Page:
In the late 1970s the Japanese government made an agreement with the US government to build an elite family housing complex in Ikego forest for US naval families working at the military base. The US government had requested this area on the outskirts of Zushi city due to its moderate isolation and calmness.
Zushi is a town located in Kanagawa prefecture, about 70km southwest of Tokyo. With a population of just over 58,000 people, it is often described as a “bedroom community”, meaning up until today most men of Zushi have commuted to other cities daily for work (in the 1980s around 70% of the workers worked outside Zushi) while most of the time the wives have stayed at home with their children . This is partly due to the town’s proximity to Tokyo and its lack of industry.
Just north of Zushi town centre lies the lush forested area, Ikego forest. Part of this forest was used by the Japanese imperial army as a dumping site for ammunition until the end of WWII when it was seized by the US navy who were granted the right to administer the area . For at least half a century this almost virgin forest was more or less untouched, exhibiting an extremely rich biodiversity with over 109 varieties of birds recorded as well as other animals and insects .
The Japanese government, in collaboration with the US government had been planning since the 70s to build military housing for the US navy in Ikego forest, but it was not until 1982 that this information became public.
Following an announcement made by the Defense Facilities Administration Agency that the housing complex plan had been approved, a group of residents largely comprised by housewives from Zushi protested and formed the “Shizen no kodomo o mamoru-kai” (Association for the Protection of Nature and Children or APNC) .
In 1984, mayor Mishima of Zushi who had previously been against the housing complex fell under the pressure of the central government and announced his support for the project. The APNC, who had gathered 46,000 signatures for a petition against the project were furious and started another petition calling for the firing of the mayor, who immediately resigned from his post . Conservationist candidate Kiichiro Tomino became mayor, but the proposed plans for the housing complex remained unaffected. This polarised the city of Zushi and split people up between the conservationist side and the pro-construction side.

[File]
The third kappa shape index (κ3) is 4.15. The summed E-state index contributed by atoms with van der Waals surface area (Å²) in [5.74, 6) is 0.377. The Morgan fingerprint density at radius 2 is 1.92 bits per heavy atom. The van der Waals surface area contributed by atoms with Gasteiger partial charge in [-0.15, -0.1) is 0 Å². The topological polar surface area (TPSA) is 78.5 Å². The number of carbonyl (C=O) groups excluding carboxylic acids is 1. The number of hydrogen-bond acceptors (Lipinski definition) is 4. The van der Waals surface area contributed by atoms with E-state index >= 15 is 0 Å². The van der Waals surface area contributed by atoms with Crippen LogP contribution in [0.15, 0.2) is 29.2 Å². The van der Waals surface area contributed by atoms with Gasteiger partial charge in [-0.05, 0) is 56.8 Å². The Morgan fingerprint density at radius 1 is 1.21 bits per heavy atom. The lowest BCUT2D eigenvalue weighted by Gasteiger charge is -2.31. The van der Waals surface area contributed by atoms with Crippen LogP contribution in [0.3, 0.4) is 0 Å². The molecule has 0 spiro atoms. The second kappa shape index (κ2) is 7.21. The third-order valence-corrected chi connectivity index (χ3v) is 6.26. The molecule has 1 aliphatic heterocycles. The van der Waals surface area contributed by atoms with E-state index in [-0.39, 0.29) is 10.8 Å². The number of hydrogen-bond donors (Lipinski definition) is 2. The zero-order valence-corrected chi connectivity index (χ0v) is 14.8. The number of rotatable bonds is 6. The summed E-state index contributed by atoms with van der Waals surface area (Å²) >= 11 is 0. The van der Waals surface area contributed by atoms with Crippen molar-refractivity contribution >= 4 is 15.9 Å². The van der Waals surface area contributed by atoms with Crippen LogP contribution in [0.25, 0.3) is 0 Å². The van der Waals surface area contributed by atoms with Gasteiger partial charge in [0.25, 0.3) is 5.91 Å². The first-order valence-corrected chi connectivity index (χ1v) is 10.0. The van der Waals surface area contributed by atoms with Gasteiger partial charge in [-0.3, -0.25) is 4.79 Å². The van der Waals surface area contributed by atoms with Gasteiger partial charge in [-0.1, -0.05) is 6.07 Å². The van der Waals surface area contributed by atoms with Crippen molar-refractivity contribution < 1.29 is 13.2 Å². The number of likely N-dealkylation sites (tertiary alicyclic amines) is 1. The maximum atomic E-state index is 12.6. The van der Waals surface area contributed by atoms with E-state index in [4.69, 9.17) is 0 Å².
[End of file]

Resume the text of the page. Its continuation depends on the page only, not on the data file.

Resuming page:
In 1985 a compromise was made by the government that the number of housing units to be built would be reduced . Despite ongoing strong resistance and opposition to this project, it was accepted in 1994 that 854 housing units would be built in Ikego forest, and the construction was completed four years later in 1998 . The housing complex was built on the promise that there would be no expansions after this initial project. However, in 2003, 800 additional housing units were proposed. This decision was justified by arguing that the new housing units would be built on the Yokohama part of Ikego forest and not the Zushi part, which enraged the local community as the promise had been no more expansions in the forested area . The residents tried to take the Japanese and US government to court arguing that they had not kept their promise, but were rejected by the Tokyo High Court which ruled in favour of the central government .
This has been a huge grassroots movement in Japan, which in the end has not been successful. Although some small compromises were made, the housing complex project went ahead against residents’ wishes. The main argument of the conservationist residents have been to protect Ikego forest and its rich biodiversity. But there is also a cultural aspect to the debate. Ikego forest has cultural value and may provide a sense of place for many residents, which cannot be monetised. Furthermore, it may be argued that creating a community of US military families in a secluded forest in Japan can have negative impacts culturally. Not only is there less chance of these families being able to partake in the local culture, but it may also bring back traumatising memories of the US occupation for residents of surrounding towns.